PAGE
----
15. Tom Waits – Bad as Me (Anti-)

16. Terius Nash – 1977 (Self-Released)

17. Pete Swanson – Man With Potential (Type)

18. Liturgy – Aesthetica (Thrill Jockey)

19. St. Vincent – Strange Mercy (4AD)

20. Greg Brown – Freak Flag (Yep Roc)

21. Crooked Fingers – Breaks in the Armor (Merge)

22. Chelsea WolfeἈποκάλυψις (Pendu Sound)

23. Stefon Harris/David Sanchez/Christian Scott – Ninety Miles (Concord)

24. James Blake – S/T (Atlas/Universal)

25. Gretchen Parlato – The Lost and Found (Obliqsound)

There is much discussion about all of these titles over here.

In News

Their Home Ain’t In the Hall of Fame

Posted by on Dec 7, 2011

The Rock and Roll Hall of Fame announcement came this morning. Nominated but not inducted: Eric B. and Rakim. (Or: War, Rufus, the Spinners.) That’s what you get with a wheezing institution whose CEO thanks their corporate sponsor in the second sentence of the press release. Congratulations, I guess, to the Red Hot Chili Peppers, Donovan, Guns ‘n’ Roses, the Beastie Boys, the Small Faces and Laura Nyro.

Live Review: tUnE-YarDs at the Regency Ballroom

Posted by on Nov 24, 2011

Near the end of tUnE-YarDs’ set last night at the Regency Ballroom in San Francisco, Merrill Garbus thanked the nearly sold-out crowd for coming out on the night before Thanksgiving.

“I feel like everyone I bumped into on the street or in the store today, I was like ‘Happy Holidays,’ and they were like ‘Ugh, I’m just trying to get through it,’” she related. “But if you feel that way, just remember to give something to somebody else, and it’ll make you feel really good.”

Indeed, through a lively, adventurous hometown set that closed out her long tour, Garbus gave, and gave, and gave. Reliant on intricate looping—a process Garbus has mastered, and that’s a marvel to watch live—tUnE-YarDs’ layered songs demand vocal gymnastics, polyrhythmic prowess and precise fingerpicking. Yet underpinning all this complexity is a contagious strain of outright jubilance, and her shows are a joyful, holy-rolling cleanse for those bogged down by the lamely accepted idea that “happy music” means Katy Perry and little else.

In other words, although her music is complex, a simple statement like “give something to somebody else and it’ll make you feel really good” could effectively serve as tUnE-YarDs’ operating motto. It certainly did last night.

Heavy on material from this year’s w h o k i l l, the set began with Garbus’ “Do You Wanna Live?!” (a song more commanding of a response than any you’ll hear all year) and ended with a pile of balloons dumped onto the crowd while her three-piece band was joined by openers Pat Jordache in a mass pounding of drums.

The experience gained on this year’s rigorous touring schedule showed its colors in dramatic reworkings of album tracks; “Bizness” enjoyed an extended free-jazz outro, as did “My Country,” and other songs erupted in surprise deviations and arrangements.

A new song the band performed sounded essentially like a B-side to w h o k i l l, and it showed that no matter how creative the performer, there’s only so much one can do with a setup of bass, horns, drums and ukelele. “This is the last show this ukelele will ever play,” Garbus quipped—but she was dissing the instrument’s ability to stay in tune, not announcing a reworked instrumentation for her next album.

But after this tour, who can imagine what’s in store next for tUnE-YarDs? What if Garbus’ next step is looping a Fender Rhodes, a bass clarinet, a Casio and a standup bass, and singing her brilliant songs backwards through a pedal that adds octaves and sound effects of oil rigs and hydraulic pumps? What if she managed to take all that and make it accessible, and catchy, and danceable? If anyone could pull it off, it’d be Garbus.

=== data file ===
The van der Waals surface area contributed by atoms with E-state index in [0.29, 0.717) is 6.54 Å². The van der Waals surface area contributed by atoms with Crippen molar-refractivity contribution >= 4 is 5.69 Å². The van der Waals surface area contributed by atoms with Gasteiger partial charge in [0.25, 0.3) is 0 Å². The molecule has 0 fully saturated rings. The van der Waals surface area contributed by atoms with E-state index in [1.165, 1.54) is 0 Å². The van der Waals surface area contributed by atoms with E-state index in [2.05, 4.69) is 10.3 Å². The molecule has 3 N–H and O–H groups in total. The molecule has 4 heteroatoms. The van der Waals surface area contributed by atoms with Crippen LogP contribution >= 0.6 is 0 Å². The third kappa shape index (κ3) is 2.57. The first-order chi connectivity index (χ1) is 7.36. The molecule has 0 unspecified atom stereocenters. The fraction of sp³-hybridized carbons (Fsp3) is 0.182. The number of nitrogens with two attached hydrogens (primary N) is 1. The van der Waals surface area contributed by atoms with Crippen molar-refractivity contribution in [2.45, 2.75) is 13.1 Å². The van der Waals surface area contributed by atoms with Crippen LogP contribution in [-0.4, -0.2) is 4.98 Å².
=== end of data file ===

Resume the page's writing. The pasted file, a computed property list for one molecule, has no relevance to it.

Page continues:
The Bohemian Style

Posted by on Nov 23, 2011

As celebrities become more famous as seen in red carpets, street fashion also becomes popular. The bohemian clothing style is not that expensive compared to what celebrities commonly wear while wearing this fashion. In general, the term initially applies to the people who live in Bohemia. However, this term is to be understood as referring to someone who lives an unconventional way of life. At times, artists or writers fall into this category.  Therefore, there is no need to don this expensive designer’s line just to get a new set of wardrobe.


Ideas to Achieve Bohemian Style

The first tip involves wearing one artistic clothing piece. Bohemian clothing style was often formed by many struggling artists in the 1950’s. The bohemian style, which includes the way they dress. It is generally greeted by the media that is barbaric. The reason being is that they often divert from the conventional style of clothing. As a result, they usually offer a very interesting garment piece.

If you are interested in achieving bohemian style, you can don a patterned or floppy hat, pairing it with jeans. Definitely, you will be a standout in a crowd, and you won’t get lost easily. In order to enhance the look further, pair the jeans with a leather belt. The bohemian clothing style is not about curves and bumps. It is more of a loose fit. Therefore, long skirts, flowy tops, and dresses can complete your fashion sense.


Your Own Bohemian Style

Aside from the outfit and the overall fashion sense, a good way to achieve the bohemian look is by having the bohemian attitude: carefree, relax and adventurous. These characteristics can quantify the disposition in life of a bohemian person.

People who love the bohemian style are just general people who come from different walks in life. Some work as teachers, office workers, doctors, engineers. They may be people who love playing golf, basketball, as well as online activities such as cosmik casino. What makes them bohemian, first, is their style of clothing which easily stands out in a crowd, and of course the attitude and disposition while they are wearing their bohemian style of clothing on.

Of course, aside from the two factors mentioned, accessories should never be absent in a bohemian fashion. This calls for the need to wear big earrings or big bangle bracelets. Wooden accessories add to the style as well.